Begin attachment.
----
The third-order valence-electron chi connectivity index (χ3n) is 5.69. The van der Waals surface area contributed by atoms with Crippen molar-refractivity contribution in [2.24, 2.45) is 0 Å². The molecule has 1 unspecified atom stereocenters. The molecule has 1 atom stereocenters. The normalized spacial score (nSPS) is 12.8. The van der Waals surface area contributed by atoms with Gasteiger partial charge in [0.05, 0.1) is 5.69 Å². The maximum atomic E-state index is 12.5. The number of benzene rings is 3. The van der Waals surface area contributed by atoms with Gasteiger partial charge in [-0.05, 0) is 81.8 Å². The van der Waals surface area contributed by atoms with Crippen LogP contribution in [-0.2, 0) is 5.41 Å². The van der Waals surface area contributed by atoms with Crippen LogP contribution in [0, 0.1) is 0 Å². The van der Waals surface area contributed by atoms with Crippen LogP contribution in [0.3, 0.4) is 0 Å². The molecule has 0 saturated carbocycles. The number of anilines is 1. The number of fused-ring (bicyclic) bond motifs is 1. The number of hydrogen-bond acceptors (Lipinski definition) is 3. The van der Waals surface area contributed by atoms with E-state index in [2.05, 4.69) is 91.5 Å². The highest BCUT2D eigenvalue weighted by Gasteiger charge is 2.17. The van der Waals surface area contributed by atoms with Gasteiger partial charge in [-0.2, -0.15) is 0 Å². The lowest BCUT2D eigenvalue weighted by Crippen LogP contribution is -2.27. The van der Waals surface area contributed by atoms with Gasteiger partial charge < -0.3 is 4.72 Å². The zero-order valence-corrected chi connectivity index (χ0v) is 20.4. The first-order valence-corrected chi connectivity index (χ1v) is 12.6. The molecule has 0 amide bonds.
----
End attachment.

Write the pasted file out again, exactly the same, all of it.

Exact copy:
The third-order valence-electron chi connectivity index (χ3n) is 5.69. The van der Waals surface area contributed by atoms with Crippen molar-refractivity contribution in [2.24, 2.45) is 0 Å². The molecule has 1 unspecified atom stereocenters. The molecule has 1 atom stereocenters. The normalized spacial score (nSPS) is 12.8. The van der Waals surface area contributed by atoms with Gasteiger partial charge in [0.05, 0.1) is 5.69 Å². The maximum atomic E-state index is 12.5. The number of benzene rings is 3. The van der Waals surface area contributed by atoms with Gasteiger partial charge in [-0.05, 0) is 81.8 Å². The van der Waals surface area contributed by atoms with Crippen LogP contribution in [-0.2, 0) is 5.41 Å². The van der Waals surface area contributed by atoms with Crippen LogP contribution in [0, 0.1) is 0 Å². The van der Waals surface area contributed by atoms with Crippen LogP contribution in [0.3, 0.4) is 0 Å². The molecule has 0 saturated carbocycles. The number of anilines is 1. The number of fused-ring (bicyclic) bond motifs is 1. The number of hydrogen-bond acceptors (Lipinski definition) is 3. The van der Waals surface area contributed by atoms with E-state index in [2.05, 4.69) is 91.5 Å². The highest BCUT2D eigenvalue weighted by Gasteiger charge is 2.17. The van der Waals surface area contributed by atoms with Gasteiger partial charge in [-0.2, -0.15) is 0 Å². The lowest BCUT2D eigenvalue weighted by Crippen LogP contribution is -2.27. The van der Waals surface area contributed by atoms with Gasteiger partial charge < -0.3 is 4.72 Å². The zero-order valence-corrected chi connectivity index (χ0v) is 20.4. The first-order valence-corrected chi connectivity index (χ1v) is 12.6. The molecule has 0 amide bonds.